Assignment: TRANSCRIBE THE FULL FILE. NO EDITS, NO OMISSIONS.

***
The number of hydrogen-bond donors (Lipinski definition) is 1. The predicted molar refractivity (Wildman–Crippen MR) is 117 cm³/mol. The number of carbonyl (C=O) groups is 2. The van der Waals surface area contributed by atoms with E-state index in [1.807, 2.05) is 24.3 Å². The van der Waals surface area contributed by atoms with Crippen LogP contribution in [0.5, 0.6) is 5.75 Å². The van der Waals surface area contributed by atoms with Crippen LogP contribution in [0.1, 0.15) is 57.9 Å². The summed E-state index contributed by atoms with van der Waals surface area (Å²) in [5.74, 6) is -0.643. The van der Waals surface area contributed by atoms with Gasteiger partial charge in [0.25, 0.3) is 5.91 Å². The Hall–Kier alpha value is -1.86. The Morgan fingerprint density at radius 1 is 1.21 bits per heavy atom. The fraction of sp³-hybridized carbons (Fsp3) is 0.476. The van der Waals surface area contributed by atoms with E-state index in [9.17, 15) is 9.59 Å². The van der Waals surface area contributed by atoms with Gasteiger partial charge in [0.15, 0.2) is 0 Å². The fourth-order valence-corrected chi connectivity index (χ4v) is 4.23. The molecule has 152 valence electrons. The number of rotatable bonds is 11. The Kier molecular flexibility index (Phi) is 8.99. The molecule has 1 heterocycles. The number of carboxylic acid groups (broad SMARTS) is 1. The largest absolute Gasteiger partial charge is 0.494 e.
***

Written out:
The number of hydrogen-bond donors (Lipinski definition) is 1. The predicted molar refractivity (Wildman–Crippen MR) is 117 cm³/mol. The number of carbonyl (C=O) groups is 2. The van der Waals surface area contributed by atoms with E-state index in [1.807, 2.05) is 24.3 Å². The van der Waals surface area contributed by atoms with Crippen LogP contribution in [0.5, 0.6) is 5.75 Å². The van der Waals surface area contributed by atoms with Crippen LogP contribution in [0.1, 0.15) is 57.9 Å². The summed E-state index contributed by atoms with van der Waals surface area (Å²) in [5.74, 6) is -0.643. The van der Waals surface area contributed by atoms with Gasteiger partial charge in [0.25, 0.3) is 5.91 Å². The Hall–Kier alpha value is -1.86. The Morgan fingerprint density at radius 1 is 1.21 bits per heavy atom. The fraction of sp³-hybridized carbons (Fsp3) is 0.476. The van der Waals surface area contributed by atoms with E-state index in [9.17, 15) is 9.59 Å². The van der Waals surface area contributed by atoms with Gasteiger partial charge in [0.15, 0.2) is 0 Å². The fourth-order valence-corrected chi connectivity index (χ4v) is 4.23. The molecule has 152 valence electrons. The number of rotatable bonds is 11. The Kier molecular flexibility index (Phi) is 8.99. The molecule has 1 heterocycles. The number of carboxylic acid groups (broad SMARTS) is 1. The largest absolute Gasteiger partial charge is 0.494 e.